Faculty wants education quality control
It's tick-tock time again on new contract talks between the province and Ontario college faculty, including those at Barrie's Georgian College.
The collective agreement for college faculty expires Sept. 30, 2017.
The Ontario Public Service Employees Union (OPSEU) asked Ontario's Labour Ministry this week to appoint a conciliator in its contract negotiations with the College Employer Council when talks stalled after just three days.
Kevin MacKay, a member of OPSEU's provincial bargaining team, said the sticking point is the union's demand for a senate to make academic decisions, while the board of governors makes business ones.
“Right now in Ontario colleges, faculty don't have the same ability that our colleagues in university do, to actually control the quality of education,” said MacKay, a sociology professor at Mohawk College in Hamilton. “That means what sort of materials are used in courses, how course are evaluated. All of these things, we don't have the ability as faculty to make those decisions.
“That is was our number-one demand. That came from college faculty,” he said.
But Don Sinclair, the College Employer Council's chief executive officer, said that can't be part of these negotiations.
“What the academic union (OPSEU) is requesting or proposing or demanding through bargaining, is that they provide a comprehensive proposal around the creation of senates in the college system,” he said.
“Senates is a governance issue, not a bargaining issue,” Sinclair said. “When we bargain, we bargain about terms and conditions of employment.”
He said the Ontario Colleges of Applied Arts and Technology Act says college boards of governors and the government determine the individual governing structure of each of the 24 colleges.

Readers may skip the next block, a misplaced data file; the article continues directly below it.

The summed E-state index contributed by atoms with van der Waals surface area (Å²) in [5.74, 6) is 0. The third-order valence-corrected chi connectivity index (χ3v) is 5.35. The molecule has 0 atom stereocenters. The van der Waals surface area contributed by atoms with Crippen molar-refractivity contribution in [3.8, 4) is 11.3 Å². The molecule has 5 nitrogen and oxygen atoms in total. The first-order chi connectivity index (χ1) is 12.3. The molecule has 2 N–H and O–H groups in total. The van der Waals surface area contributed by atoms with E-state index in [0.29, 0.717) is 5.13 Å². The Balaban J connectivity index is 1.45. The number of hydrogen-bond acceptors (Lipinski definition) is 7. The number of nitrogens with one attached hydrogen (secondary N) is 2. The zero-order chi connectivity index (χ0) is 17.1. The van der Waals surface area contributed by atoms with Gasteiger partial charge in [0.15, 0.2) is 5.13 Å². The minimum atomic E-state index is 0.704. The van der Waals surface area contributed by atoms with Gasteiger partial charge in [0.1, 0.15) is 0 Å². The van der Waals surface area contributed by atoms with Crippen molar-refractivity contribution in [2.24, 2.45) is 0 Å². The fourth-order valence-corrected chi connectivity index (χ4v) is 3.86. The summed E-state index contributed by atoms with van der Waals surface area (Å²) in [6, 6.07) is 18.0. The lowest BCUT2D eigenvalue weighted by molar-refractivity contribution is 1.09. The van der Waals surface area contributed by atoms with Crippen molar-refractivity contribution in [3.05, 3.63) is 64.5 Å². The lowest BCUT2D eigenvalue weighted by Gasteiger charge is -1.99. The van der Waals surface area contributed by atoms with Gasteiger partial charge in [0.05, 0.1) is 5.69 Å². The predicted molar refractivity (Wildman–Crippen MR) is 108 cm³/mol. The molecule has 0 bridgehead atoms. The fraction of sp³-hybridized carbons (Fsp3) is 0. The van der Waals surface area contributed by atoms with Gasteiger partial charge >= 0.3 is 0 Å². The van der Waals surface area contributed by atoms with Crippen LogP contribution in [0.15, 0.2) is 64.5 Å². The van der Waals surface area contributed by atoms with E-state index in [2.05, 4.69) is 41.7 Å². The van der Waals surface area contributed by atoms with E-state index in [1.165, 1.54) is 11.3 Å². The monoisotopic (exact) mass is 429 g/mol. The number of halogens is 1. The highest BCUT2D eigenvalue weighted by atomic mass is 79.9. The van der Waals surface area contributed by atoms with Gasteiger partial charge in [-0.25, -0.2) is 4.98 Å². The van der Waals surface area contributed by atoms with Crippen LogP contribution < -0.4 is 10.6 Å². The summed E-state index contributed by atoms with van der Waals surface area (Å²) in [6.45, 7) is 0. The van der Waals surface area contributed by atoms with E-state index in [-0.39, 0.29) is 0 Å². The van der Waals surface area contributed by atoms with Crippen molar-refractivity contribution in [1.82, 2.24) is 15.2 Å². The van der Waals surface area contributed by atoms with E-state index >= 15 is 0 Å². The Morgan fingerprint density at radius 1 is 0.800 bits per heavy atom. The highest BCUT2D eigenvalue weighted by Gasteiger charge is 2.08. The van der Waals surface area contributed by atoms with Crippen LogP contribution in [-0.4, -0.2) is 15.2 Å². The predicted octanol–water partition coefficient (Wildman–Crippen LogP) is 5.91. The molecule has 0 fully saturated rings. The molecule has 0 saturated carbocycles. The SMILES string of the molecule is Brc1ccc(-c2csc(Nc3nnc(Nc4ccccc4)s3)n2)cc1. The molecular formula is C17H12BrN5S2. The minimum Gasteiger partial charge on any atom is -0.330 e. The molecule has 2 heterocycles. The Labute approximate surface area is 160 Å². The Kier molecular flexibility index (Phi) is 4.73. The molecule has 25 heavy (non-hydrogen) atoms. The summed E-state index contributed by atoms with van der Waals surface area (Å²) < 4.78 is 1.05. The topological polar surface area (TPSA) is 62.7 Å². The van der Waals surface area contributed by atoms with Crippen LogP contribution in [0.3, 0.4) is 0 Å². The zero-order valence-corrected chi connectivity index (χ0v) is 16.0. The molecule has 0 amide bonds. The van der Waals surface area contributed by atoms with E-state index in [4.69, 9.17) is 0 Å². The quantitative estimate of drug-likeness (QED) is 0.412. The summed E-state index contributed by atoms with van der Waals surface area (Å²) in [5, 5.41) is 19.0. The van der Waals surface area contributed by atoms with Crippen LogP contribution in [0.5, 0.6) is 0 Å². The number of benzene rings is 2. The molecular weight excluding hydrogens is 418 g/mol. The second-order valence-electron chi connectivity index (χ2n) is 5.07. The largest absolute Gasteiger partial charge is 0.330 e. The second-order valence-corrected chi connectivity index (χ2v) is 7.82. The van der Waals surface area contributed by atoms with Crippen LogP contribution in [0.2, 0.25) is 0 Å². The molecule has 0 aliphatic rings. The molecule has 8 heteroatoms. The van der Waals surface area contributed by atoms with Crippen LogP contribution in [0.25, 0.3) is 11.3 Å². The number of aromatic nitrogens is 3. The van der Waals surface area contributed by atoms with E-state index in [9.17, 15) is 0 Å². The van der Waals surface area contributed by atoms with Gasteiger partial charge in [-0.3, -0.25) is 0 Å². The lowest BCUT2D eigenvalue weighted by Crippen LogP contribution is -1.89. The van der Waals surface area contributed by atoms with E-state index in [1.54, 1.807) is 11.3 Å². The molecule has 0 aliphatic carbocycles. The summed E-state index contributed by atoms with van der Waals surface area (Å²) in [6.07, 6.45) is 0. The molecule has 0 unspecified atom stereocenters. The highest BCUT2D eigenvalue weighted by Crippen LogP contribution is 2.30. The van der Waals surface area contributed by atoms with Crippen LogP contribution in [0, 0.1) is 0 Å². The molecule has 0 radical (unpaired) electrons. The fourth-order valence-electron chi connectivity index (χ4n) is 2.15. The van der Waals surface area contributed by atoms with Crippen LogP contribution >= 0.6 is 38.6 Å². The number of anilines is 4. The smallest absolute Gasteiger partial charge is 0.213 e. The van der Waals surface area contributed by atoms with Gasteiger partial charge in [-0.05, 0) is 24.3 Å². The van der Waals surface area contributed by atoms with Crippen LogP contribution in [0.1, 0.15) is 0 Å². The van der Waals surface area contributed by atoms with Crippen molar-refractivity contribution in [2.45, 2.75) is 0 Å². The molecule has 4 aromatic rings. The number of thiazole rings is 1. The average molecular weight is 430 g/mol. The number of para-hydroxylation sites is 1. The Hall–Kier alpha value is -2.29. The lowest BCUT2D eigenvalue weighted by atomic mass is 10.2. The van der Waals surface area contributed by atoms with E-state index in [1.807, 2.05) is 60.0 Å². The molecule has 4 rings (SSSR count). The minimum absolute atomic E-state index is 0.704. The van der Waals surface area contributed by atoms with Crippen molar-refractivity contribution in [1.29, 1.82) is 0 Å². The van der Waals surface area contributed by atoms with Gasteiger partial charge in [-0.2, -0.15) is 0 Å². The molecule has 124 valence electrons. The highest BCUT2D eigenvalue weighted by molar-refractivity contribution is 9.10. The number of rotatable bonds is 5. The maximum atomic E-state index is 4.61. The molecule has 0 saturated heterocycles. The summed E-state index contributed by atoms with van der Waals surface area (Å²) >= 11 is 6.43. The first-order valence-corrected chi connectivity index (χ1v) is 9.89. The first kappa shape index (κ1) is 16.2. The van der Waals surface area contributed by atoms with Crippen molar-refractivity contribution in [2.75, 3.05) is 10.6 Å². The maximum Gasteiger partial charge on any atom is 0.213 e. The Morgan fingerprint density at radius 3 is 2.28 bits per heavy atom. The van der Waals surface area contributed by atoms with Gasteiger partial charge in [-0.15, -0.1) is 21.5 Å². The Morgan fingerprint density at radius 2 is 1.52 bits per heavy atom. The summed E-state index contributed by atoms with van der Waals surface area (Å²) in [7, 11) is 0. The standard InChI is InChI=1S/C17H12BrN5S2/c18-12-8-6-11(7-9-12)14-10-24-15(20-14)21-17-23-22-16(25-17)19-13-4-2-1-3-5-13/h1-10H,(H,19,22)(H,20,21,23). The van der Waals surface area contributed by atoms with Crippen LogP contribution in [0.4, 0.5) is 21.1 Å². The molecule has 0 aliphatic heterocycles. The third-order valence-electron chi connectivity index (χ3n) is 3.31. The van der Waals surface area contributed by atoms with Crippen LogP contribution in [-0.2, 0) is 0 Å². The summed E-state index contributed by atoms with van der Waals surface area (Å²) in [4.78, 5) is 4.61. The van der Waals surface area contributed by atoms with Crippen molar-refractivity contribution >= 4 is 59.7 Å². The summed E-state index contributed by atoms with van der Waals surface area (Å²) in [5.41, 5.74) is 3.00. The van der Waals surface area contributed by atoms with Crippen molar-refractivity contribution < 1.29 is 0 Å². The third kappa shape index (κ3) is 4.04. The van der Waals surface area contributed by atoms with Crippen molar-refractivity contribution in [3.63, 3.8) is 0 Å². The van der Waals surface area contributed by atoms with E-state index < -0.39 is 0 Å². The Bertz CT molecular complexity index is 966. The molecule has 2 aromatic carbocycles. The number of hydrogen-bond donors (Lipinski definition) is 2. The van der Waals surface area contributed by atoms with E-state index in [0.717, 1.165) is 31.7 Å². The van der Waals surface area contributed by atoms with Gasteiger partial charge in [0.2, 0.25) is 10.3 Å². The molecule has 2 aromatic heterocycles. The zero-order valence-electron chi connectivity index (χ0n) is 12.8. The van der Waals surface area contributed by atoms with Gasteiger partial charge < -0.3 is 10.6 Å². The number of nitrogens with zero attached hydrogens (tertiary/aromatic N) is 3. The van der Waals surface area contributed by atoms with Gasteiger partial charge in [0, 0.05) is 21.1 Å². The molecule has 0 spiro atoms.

“We want to be pretty clear with OPSEU, right from the beginning of our negotiations.
We want to be pretty up-front across the table,” Sinclair said. “We don't have that mandate, nor are we able to bargain it.”
The College Employer Council is the bargaining agent for the 24 Ontario colleges in negotiating collective agreements with unionized staff. Each college board determines the terms and conditions of employment for non-unionized staff.
MacKay said controlling education quality is a non-monetary issue – it won't cost more. It's OPSEU's priority, but the other burning issue is the amount of contract faculty in the system.
And these negotiations, when they resume Aug. 1, will also be about compensation.
“Obviously, like any other workers, the cost of living continually increases,” MacKay said. “A few years back we took zeros, like other folks in the public sector, so would we appreciate a raise in line with what other sectors are getting, sure. But I guarantee you that is not the driving issue at all at the table.
“If we were able to change the nature of the decision-making in the colleges, and give faculty the ability to be able to maintain academic standards, and if we were able to do something around the amount of contract faculty, those are way more important to us than wages.”
OPSEU says conciliation is an important step in bargaining; but if it fails, either side can start the clock ticking towards a legal strike or lockout deadline.
OPSEU Local 350 represents 278 full-time faculty and 299 partial-load faculty at Georgian College's seven campuses. An additional 368 faculty members teach on a part-time basis and are not members of the faculty union. Numbers change every semester, however, especially non-full-time faculty.